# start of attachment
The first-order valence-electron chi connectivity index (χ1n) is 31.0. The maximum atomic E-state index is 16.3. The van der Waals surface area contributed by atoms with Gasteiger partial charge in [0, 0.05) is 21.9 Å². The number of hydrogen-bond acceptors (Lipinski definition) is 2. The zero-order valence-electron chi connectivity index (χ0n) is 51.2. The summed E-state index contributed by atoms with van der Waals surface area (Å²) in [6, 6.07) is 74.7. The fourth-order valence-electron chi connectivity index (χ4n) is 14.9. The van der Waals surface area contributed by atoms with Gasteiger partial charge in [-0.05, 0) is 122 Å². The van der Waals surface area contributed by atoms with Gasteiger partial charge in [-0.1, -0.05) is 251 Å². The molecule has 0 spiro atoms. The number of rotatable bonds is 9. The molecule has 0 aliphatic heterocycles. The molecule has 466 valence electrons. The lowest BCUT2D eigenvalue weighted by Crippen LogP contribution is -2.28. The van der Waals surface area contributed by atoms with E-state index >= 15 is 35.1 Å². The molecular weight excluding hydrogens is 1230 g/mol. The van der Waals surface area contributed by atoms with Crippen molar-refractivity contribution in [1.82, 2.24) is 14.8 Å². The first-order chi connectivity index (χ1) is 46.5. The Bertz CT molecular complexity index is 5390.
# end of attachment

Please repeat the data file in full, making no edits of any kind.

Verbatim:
The first-order valence-electron chi connectivity index (χ1n) is 31.0. The maximum atomic E-state index is 16.3. The van der Waals surface area contributed by atoms with Gasteiger partial charge in [0, 0.05) is 21.9 Å². The number of hydrogen-bond acceptors (Lipinski definition) is 2. The zero-order valence-electron chi connectivity index (χ0n) is 51.2. The summed E-state index contributed by atoms with van der Waals surface area (Å²) in [6, 6.07) is 74.7. The fourth-order valence-electron chi connectivity index (χ4n) is 14.9. The van der Waals surface area contributed by atoms with Gasteiger partial charge in [-0.05, 0) is 122 Å². The van der Waals surface area contributed by atoms with Gasteiger partial charge in [-0.1, -0.05) is 251 Å². The molecule has 0 spiro atoms. The number of rotatable bonds is 9. The molecule has 0 aliphatic heterocycles. The molecule has 466 valence electrons. The lowest BCUT2D eigenvalue weighted by Crippen LogP contribution is -2.28. The van der Waals surface area contributed by atoms with E-state index >= 15 is 35.1 Å². The molecular weight excluding hydrogens is 1230 g/mol. The van der Waals surface area contributed by atoms with Crippen molar-refractivity contribution in [1.82, 2.24) is 14.8 Å². The first-order chi connectivity index (χ1) is 46.5. The Bertz CT molecular complexity index is 5390.